Know all about the treatment and diagnosis of osteoarthritis
It has been observed that nearly 10% to 15% of people over the age of 60 experience osteoarthritis of some form or the other. Women are more prone to this long-term chronic disease that results from a slow deterioration of cartilage in the joints. This causes friction between the bones and leads to pain, impaired movements, and pain. Osteoarthritis often occurs in the joints of the hands, shoulders, spine, hips, feet, and knee. A common result of aging, osteoarthritis can also be caused due to genetic history, trauma, bone density, obesity, occupational injury, the absence of physical activities, and so on. The treatment and diagnosis of osteoarthritis often depend on the affected area and the intensity of pain.
Diagnosis of osteoarthritis
Since the symptoms of osteoarthritis often overlap with those of other types of arthritis, doctors have to conduct multiple tests to devise proper treatment and diagnosis of osteoarthritis. This long-term chronic disease is classified under the category of degenerative arthritis or degenerative joint disease. A process of elimination is usually used by doctors to determine whether a person is suffering from osteoarthritis or not. The following are some ways used for the diagnosis of osteoarthritis:
- Clinical history: This is the first step towards an accurate diagnosis. The patient has to describe the symptoms, the time when they first experienced the symptoms, what are the triggers of the symptoms, and whether the symptoms have undergone any change over time. A record of the patient’s medical history, previous medications, and a medical history of immediate family members will also be taken into account.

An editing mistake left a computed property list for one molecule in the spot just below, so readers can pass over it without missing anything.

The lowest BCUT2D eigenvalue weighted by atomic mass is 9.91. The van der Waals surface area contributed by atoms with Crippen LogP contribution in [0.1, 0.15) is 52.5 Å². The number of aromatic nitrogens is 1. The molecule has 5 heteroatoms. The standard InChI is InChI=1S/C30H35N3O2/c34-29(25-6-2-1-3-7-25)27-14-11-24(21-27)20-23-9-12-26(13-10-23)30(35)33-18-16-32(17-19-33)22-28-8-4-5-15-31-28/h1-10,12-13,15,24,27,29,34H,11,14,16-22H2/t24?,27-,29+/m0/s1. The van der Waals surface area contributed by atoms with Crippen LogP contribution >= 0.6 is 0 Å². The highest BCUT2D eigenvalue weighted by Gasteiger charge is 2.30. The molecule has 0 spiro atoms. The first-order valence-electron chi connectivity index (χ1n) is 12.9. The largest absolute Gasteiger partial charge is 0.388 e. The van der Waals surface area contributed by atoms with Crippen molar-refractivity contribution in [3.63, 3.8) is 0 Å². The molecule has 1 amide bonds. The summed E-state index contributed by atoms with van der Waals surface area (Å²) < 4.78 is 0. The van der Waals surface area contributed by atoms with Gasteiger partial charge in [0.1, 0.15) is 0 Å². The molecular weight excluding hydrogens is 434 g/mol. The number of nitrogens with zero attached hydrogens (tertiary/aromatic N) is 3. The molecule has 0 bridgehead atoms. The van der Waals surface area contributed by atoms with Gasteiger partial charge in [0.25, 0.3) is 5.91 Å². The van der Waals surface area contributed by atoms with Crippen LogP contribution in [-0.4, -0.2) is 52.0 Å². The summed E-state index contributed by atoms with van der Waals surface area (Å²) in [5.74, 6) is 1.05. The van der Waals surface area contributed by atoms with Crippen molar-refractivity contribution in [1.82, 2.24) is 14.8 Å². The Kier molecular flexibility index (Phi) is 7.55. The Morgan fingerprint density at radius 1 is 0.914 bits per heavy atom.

- Physical examination: The patient’s’ muscle strength, reflexes, and general health will be checked by a doctor with physical checkups. A doctor will also examine the joints that the patient finds are troublesome. The physical examination will also include checking the patient’s ability to bend, walk, and carry out daily routine activities.
- Imaging tests: Tests such as X-rays and MRIs are also used in the diagnosis of osteoarthritis. X-rays help to determine the extent of cartilage loss and the presence of bone spurs and bone damage in the affected joints. Although X-rays indicate the extent of joint damage, the severity of osteoarthritis and early osteoarthritis damage cannot be determined with this test. MRI scans are used to determine the extent of damage when X-rays do not give any conclusive results.
Treatment of osteoarthritis
Depending on the intensity of the pain and where osteoarthritis occurs, the treatment plan may vary for different patients. However, doctors do have the following common goals for every type of treatment of osteoarthritis:
- Pain control
- Joint function improvement
- Bring body weight to normal
- Healthy lifestyle
The following treatments for osteoarthritis are usually recommended:
- Exercise: This includes muscle strengthening exercises, aerobic activities, range-of-motion activities, balance and agility exercises.
- Weight control: For obese people, it is recommended to bring the body weight to normal levels. This will alleviate pressure on the joints, prevent joint injury, improve mobility, and prevent other health problems.
- Alternative therapies: This includes heat and cold therapies, massages, acupuncture, and consuming nutritional supplements.
- Surgery: When none of the other treatments work, a doctor may suggest surgery to replace the damaged joints with prostheses. This will provide relief from pain and allow more mobility.